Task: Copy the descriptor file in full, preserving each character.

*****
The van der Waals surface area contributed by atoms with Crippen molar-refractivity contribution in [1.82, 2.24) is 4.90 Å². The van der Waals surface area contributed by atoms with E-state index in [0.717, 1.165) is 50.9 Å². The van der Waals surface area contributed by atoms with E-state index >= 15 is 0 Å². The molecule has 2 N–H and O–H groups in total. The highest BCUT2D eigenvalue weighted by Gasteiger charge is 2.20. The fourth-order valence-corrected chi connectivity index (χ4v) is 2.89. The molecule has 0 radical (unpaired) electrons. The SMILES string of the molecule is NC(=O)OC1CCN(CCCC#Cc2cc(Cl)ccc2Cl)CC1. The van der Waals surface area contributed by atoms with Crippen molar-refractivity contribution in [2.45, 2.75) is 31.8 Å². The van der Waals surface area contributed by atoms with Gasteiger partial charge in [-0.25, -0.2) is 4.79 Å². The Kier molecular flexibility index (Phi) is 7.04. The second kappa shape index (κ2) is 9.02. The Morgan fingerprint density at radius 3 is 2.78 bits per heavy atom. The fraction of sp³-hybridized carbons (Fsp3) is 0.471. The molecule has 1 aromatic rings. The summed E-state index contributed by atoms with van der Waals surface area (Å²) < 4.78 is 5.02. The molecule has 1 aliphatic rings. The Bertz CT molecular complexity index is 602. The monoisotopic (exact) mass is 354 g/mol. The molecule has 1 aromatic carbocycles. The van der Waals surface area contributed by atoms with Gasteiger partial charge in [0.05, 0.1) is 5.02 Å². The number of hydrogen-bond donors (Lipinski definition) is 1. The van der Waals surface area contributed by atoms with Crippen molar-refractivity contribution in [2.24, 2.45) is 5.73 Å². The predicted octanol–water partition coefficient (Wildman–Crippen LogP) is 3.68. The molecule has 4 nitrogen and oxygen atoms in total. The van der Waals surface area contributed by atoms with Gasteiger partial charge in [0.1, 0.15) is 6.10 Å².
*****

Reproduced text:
The van der Waals surface area contributed by atoms with Crippen molar-refractivity contribution in [1.82, 2.24) is 4.90 Å². The van der Waals surface area contributed by atoms with E-state index in [0.717, 1.165) is 50.9 Å². The van der Waals surface area contributed by atoms with E-state index >= 15 is 0 Å². The molecule has 2 N–H and O–H groups in total. The highest BCUT2D eigenvalue weighted by Gasteiger charge is 2.20. The fourth-order valence-corrected chi connectivity index (χ4v) is 2.89. The molecule has 0 radical (unpaired) electrons. The SMILES string of the molecule is NC(=O)OC1CCN(CCCC#Cc2cc(Cl)ccc2Cl)CC1. The van der Waals surface area contributed by atoms with Crippen molar-refractivity contribution in [2.45, 2.75) is 31.8 Å². The van der Waals surface area contributed by atoms with Gasteiger partial charge in [-0.25, -0.2) is 4.79 Å². The Kier molecular flexibility index (Phi) is 7.04. The second kappa shape index (κ2) is 9.02. The Morgan fingerprint density at radius 3 is 2.78 bits per heavy atom. The fraction of sp³-hybridized carbons (Fsp3) is 0.471. The molecule has 1 aromatic rings. The summed E-state index contributed by atoms with van der Waals surface area (Å²) < 4.78 is 5.02. The molecule has 1 aliphatic rings. The Bertz CT molecular complexity index is 602. The monoisotopic (exact) mass is 354 g/mol. The molecule has 1 aromatic carbocycles. The van der Waals surface area contributed by atoms with Gasteiger partial charge in [0.05, 0.1) is 5.02 Å². The number of hydrogen-bond donors (Lipinski definition) is 1. The van der Waals surface area contributed by atoms with Crippen molar-refractivity contribution in [2.24, 2.45) is 5.73 Å². The predicted octanol–water partition coefficient (Wildman–Crippen LogP) is 3.68. The molecule has 4 nitrogen and oxygen atoms in total. The van der Waals surface area contributed by atoms with Gasteiger partial charge in [0.1, 0.15) is 6.10 Å².